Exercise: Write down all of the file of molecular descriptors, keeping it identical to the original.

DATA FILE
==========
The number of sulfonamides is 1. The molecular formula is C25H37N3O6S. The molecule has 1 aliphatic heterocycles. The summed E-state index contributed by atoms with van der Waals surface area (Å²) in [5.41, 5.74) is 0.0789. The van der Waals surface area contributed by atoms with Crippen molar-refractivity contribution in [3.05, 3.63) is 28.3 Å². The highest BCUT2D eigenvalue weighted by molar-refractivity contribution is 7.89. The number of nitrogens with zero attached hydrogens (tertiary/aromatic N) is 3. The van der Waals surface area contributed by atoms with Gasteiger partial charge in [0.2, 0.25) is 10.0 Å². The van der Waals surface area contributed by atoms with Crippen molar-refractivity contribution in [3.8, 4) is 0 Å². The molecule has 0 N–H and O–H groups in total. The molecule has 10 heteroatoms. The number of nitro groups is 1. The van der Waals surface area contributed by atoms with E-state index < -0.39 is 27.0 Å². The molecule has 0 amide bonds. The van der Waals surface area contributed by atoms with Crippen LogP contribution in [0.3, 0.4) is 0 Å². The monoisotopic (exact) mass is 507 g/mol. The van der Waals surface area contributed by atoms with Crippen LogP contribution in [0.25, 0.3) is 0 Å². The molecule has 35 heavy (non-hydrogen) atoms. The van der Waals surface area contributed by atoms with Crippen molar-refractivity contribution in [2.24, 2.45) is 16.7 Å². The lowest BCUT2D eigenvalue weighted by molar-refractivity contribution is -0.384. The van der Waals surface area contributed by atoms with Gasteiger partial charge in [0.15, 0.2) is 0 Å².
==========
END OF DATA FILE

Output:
The number of sulfonamides is 1. The molecular formula is C25H37N3O6S. The molecule has 1 aliphatic heterocycles. The summed E-state index contributed by atoms with van der Waals surface area (Å²) in [5.41, 5.74) is 0.0789. The van der Waals surface area contributed by atoms with Crippen molar-refractivity contribution in [3.05, 3.63) is 28.3 Å². The highest BCUT2D eigenvalue weighted by molar-refractivity contribution is 7.89. The number of nitrogens with zero attached hydrogens (tertiary/aromatic N) is 3. The van der Waals surface area contributed by atoms with Gasteiger partial charge in [0.2, 0.25) is 10.0 Å². The van der Waals surface area contributed by atoms with Crippen molar-refractivity contribution in [3.8, 4) is 0 Å². The molecule has 0 N–H and O–H groups in total. The molecule has 10 heteroatoms. The number of nitro groups is 1. The van der Waals surface area contributed by atoms with E-state index < -0.39 is 27.0 Å². The molecule has 0 amide bonds. The van der Waals surface area contributed by atoms with Crippen LogP contribution in [0.3, 0.4) is 0 Å². The monoisotopic (exact) mass is 507 g/mol. The van der Waals surface area contributed by atoms with Crippen LogP contribution in [0.25, 0.3) is 0 Å². The molecule has 35 heavy (non-hydrogen) atoms. The van der Waals surface area contributed by atoms with Crippen molar-refractivity contribution in [2.24, 2.45) is 16.7 Å². The lowest BCUT2D eigenvalue weighted by molar-refractivity contribution is -0.384. The van der Waals surface area contributed by atoms with Gasteiger partial charge in [0.15, 0.2) is 0 Å².